Discussion Forum
Garden Street (3a)

From Richard Hull
Sunday, 13 July 2008

Objection to reconstruction of retailing wall

  1. Given the scale of the proposed reconstruction at least two further structural surveys should be commissioned through an impartial and transparent tendering process.
  2. The structural report commissioned by the applicants does not make sufficient exploration of water springs and water seepage at the site. In particular, it should be noted that all surveys were conducted during times of mild weather, and not during the several days following heavy rain when the strongest water presence would be expected.
  3. The structural report does not constitute a sufficient cost-benefit comparison of (a) the proposed major reonstruction, and (b) ongoing remedial repairs and maintenance.
  4. Further structural surveys addressing points (2) and (3) above should be commissioned by the Council through an impartial and transparent tendering process.

Objection to the Development application

1. The Flood Risk Assessment is insufficient with respect to the analysis of the risk from Groundwater Flooding and Springflow. This is especially incompetent as the structural survey of the physical integrity of the existing retaining wall explicitly cites water-damage as a cause of deterioration of the existing wall.

1(a)  The data informing the risk assessment is the survey conducted by Strata in March 2007. This consisted of only five bore-holes and six trial pits, and a "site walk-over".

1(b)  There is no copy of the full report from Strata, only the information allegedly derived from it.

1(c)  There is no specific date for the Strata survey - merely "March 2007". There is also no report of the time elapsed between drilling the bore-holes and test-pits, and the measurement of water depth in the holes.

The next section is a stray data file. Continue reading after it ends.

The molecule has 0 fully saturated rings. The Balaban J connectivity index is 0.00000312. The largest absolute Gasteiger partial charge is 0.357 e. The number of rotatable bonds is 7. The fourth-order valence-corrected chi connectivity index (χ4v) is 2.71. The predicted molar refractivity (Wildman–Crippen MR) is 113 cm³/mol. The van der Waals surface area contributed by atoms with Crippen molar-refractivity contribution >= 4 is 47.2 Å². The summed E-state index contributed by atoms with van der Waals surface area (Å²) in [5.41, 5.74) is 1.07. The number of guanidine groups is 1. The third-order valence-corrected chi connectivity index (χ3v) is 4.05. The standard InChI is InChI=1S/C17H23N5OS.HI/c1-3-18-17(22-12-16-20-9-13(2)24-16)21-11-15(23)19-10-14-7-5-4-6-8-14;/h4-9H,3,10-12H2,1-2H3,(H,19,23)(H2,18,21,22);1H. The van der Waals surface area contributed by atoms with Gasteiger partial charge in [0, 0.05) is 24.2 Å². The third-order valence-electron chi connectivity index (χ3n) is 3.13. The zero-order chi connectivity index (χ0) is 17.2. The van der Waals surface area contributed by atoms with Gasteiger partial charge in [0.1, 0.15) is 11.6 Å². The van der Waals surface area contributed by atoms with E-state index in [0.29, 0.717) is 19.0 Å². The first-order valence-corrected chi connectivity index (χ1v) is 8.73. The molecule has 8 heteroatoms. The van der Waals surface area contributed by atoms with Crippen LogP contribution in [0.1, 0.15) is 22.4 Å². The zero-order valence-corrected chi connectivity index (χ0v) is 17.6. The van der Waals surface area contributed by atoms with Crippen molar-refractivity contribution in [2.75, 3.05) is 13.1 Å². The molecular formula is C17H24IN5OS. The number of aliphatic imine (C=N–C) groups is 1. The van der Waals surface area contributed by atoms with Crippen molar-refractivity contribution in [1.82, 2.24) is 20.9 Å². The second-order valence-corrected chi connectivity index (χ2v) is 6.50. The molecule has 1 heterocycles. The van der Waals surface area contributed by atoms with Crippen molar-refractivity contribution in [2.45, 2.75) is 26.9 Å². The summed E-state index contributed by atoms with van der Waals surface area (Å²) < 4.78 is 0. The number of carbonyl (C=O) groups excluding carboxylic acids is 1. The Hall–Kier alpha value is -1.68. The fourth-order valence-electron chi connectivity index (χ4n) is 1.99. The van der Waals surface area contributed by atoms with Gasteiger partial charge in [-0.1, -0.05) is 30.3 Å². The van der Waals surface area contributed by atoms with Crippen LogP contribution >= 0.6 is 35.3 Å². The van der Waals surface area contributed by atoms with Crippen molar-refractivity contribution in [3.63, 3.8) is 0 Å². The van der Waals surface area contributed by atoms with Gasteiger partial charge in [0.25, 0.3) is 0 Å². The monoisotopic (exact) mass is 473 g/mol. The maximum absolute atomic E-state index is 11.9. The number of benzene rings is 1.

1(d) There is no description of the weather conditions prior to and during the Strata survey.

1(e) It is possible that the Strata survey was conducted at the same time as the intrusive structural investigation of the retaining wall, conducted March 12th 2007 by Barry Green Associates. The report on that survey describes the weather conditions as 'Mild with occasional showers'. It is also possible and likely that the bore-holes and test-pits were drilled and mesaured on this single same day.

1(f) The summarised data from the Strata survey on the depth of water encountered in the bore-holes and test-pits merely makes assumptions about the source of the water being below the capping clay stratum. No testing of this hypothesis was conducted.

1(g) In other words, the applicants do not appear to have a conducted the required rigorous survey of the risks from ground water and springflow.

1(g)(i) Such a rigorous survey would have been conducted during, and for fourteen days following a sustained period of heavy rain, as that is precisely the time of greatest risk from groundwater and springflow.

1(g)(ii) A rigorous survey would have conducted a more thorough search for springflow than the "site walk-over"; e.g. historical records dating before the construction of the retaining wall; hydrological surveys of the land above the site, etc, etc.

1(g)(iii) A rigorous survey would have drilled more bore-holes and test-pits, and would have left them in place for fourteen days, with water level measurements being taken at least twice a day.

1(g)(iv) A more rigorous survey would have tested the hypothesis that the source of current groundwater seepage into bore holes and test-pits is below the clay capping stratum.

1(h) In conclusion, the suggestion in the Flood Risk Assessment that there are only low risks from groundwater and springflow are unsubtantiated and irresponsible.

2. Block F is totally out of keeping with the current character of the site; and it will substantially detract from the visual attractiveness of the current heritage character of the site

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